This is perhaps the commonest and the most inadvertent of barriers to communication. Using big words, too much of technical jargon or even using just the wrong language at the incorrect or inopportune time can lead to a loss or misinterpretation of communication. It may have sounded right in your head and to your ears as well, but if sounded gobbledygook to the others, the purpose is lost.

The problem: Say you are trying to explain a process to the newbies and end up using every technical word and industry jargon that you knew – your communication has failed if the newbie understood zilch. You have to, without sounding patronizing, explain things to someone in the simplest language they understand instead of the most complex that you do.

The solution: Simplify things for the other person to understand you, and understand it well. Think about it this way: if you are trying to explain something scientific to a child, you tone it down to their thinking capacity, without “dumbing” anything down in the process.[4]

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Emotional Barrier

Sometimes, we hesitate in opening our mouths, for fear of putting our foot in it! Other times, our emotional state is so fragile that we keep it and our lips zipped tightly together lest we explode. This is the time that our emotions become barriers to communication.[5]

The problem: Say you had a fight at home and are on a slow boil, muttering, in your head, about the injustice of it all. At this time, you have to give someone a dressing down over their work performance. You are likely to transfer at least part of your angst to the conversation then, and talk about unfairness in general, leaving the other person stymied about what you actually meant!

The solution: Remove your emotions and feelings to a personal space, and talk to the other person as you normally would. Treat any phobias or fears that you have and nip them in the bud so that they don’t become a problem. And remember, no one is perfect.

Cultural Barrier

Sometimes, being in an ever-shrinking world means that inadvertently, rules can make cultures clash and cultural clashes can turn into barriers to communication. The idea is to make your point across without hurting anyone’s cultural or religious sentiments.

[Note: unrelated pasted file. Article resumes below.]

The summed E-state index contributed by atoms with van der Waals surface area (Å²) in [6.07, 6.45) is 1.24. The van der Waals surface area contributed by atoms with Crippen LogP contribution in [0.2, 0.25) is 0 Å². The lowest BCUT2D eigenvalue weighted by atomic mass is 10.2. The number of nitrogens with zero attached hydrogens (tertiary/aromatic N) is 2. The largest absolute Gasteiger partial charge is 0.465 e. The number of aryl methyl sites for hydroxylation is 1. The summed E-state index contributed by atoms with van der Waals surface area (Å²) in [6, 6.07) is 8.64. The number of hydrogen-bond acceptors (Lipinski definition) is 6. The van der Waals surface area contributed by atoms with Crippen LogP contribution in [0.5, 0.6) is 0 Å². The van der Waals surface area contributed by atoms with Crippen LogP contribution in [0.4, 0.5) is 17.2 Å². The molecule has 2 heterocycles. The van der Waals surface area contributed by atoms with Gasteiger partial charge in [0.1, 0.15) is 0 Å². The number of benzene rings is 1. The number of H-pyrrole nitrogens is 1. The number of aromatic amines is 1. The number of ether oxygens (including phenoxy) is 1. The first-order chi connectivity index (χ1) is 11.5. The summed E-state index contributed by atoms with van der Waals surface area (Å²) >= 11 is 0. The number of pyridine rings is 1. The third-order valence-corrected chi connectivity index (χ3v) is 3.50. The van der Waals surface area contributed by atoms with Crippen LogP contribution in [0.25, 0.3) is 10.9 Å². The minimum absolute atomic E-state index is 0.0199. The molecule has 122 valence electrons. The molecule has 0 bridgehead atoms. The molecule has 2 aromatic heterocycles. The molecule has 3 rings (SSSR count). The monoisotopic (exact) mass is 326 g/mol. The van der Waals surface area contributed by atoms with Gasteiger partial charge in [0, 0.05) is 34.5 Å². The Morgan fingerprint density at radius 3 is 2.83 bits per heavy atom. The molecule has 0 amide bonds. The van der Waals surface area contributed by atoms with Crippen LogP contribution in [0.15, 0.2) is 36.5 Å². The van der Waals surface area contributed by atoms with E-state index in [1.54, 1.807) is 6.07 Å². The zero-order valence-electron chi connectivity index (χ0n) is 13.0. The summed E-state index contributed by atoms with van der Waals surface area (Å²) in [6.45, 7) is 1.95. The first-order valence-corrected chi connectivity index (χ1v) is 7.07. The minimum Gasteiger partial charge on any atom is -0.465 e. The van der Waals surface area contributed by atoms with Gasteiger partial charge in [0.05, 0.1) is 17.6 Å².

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The problem: There are so many ways culture clashes can happen during communication and with cultural clashes; it’s not always about ethnicity. A non-smoker may have problems with smokers taking breaks; an older boss may have issues with younger staff using the Internet too much.

The solution: Communicate only what is necessary to get the point across – and eave your personal sentiments or feelings out of it. Try to be accommodative of the other’s viewpoint, and in case you still need to work it out, do it one to one, to avoid making a spectacle of the other person’s beliefs.[6]

Gender Barrier

Finally, it’s about Men from Mars and Women from Venus. Sometimes, men don’t understand women and women don’t get men – and this gender gap throws barriers in communication. Women tend to take conflict to their graves, literally, while men can move on instantly. Women rely on intuition, men on logic – so inherently, gender becomes a big block in successful communication.[7]

The problem: A male boss may inadvertently rub his female subordinates the wrong way with anti-feminism innuendoes, or even have problems with women taking too many family leaves. Similarly, women sometimes let their emotions get the better of them, something a male audience can’t relate to.

The solution: Talk to people like people – don’t think or classify them into genders and then talk accordingly. Don’t make comments or innuendos that are gender biased – you don’t have to come across as an MCP or as a bra-burning feminist either. Keep gender out of it.

And remember, the key to successful communication is simply being open, making eye contact and smiling intermittently. The battle is usually half won when you say what you mean in simple, straightforward words and keep your emotions out of it.

Reference